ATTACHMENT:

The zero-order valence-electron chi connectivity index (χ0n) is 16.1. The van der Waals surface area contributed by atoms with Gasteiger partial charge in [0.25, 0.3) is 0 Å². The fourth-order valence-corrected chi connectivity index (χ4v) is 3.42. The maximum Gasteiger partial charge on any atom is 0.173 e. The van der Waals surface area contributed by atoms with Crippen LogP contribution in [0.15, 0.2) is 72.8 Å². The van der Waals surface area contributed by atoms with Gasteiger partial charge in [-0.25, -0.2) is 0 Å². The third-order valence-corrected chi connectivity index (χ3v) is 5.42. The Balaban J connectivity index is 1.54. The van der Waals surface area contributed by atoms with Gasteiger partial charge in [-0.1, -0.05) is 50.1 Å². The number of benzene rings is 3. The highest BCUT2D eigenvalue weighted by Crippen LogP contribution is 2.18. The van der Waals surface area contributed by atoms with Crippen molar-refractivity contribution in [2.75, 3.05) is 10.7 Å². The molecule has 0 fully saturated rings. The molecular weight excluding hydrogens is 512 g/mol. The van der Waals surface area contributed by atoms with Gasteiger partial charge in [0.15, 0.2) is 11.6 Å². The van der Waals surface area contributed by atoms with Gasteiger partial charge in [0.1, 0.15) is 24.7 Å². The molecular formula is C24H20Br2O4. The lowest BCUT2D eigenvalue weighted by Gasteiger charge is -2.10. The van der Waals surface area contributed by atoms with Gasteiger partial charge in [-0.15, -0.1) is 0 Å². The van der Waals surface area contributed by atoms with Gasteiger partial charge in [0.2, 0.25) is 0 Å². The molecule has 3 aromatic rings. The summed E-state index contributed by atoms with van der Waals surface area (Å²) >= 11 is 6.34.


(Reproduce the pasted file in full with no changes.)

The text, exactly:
The zero-order valence-electron chi connectivity index (χ0n) is 16.1. The van der Waals surface area contributed by atoms with Gasteiger partial charge in [0.25, 0.3) is 0 Å². The fourth-order valence-corrected chi connectivity index (χ4v) is 3.42. The maximum Gasteiger partial charge on any atom is 0.173 e. The van der Waals surface area contributed by atoms with Crippen LogP contribution in [0.15, 0.2) is 72.8 Å². The van der Waals surface area contributed by atoms with Gasteiger partial charge in [-0.25, -0.2) is 0 Å². The third-order valence-corrected chi connectivity index (χ3v) is 5.42. The Balaban J connectivity index is 1.54. The van der Waals surface area contributed by atoms with Gasteiger partial charge in [-0.1, -0.05) is 50.1 Å². The number of benzene rings is 3. The highest BCUT2D eigenvalue weighted by Crippen LogP contribution is 2.18. The van der Waals surface area contributed by atoms with Crippen molar-refractivity contribution in [2.75, 3.05) is 10.7 Å². The molecule has 0 fully saturated rings. The molecular weight excluding hydrogens is 512 g/mol. The van der Waals surface area contributed by atoms with Gasteiger partial charge in [0.15, 0.2) is 11.6 Å². The van der Waals surface area contributed by atoms with Gasteiger partial charge in [0.1, 0.15) is 24.7 Å². The molecular formula is C24H20Br2O4. The lowest BCUT2D eigenvalue weighted by Gasteiger charge is -2.10. The van der Waals surface area contributed by atoms with Gasteiger partial charge in [-0.15, -0.1) is 0 Å². The van der Waals surface area contributed by atoms with Gasteiger partial charge in [0.2, 0.25) is 0 Å². The molecule has 3 aromatic rings. The summed E-state index contributed by atoms with van der Waals surface area (Å²) >= 11 is 6.34.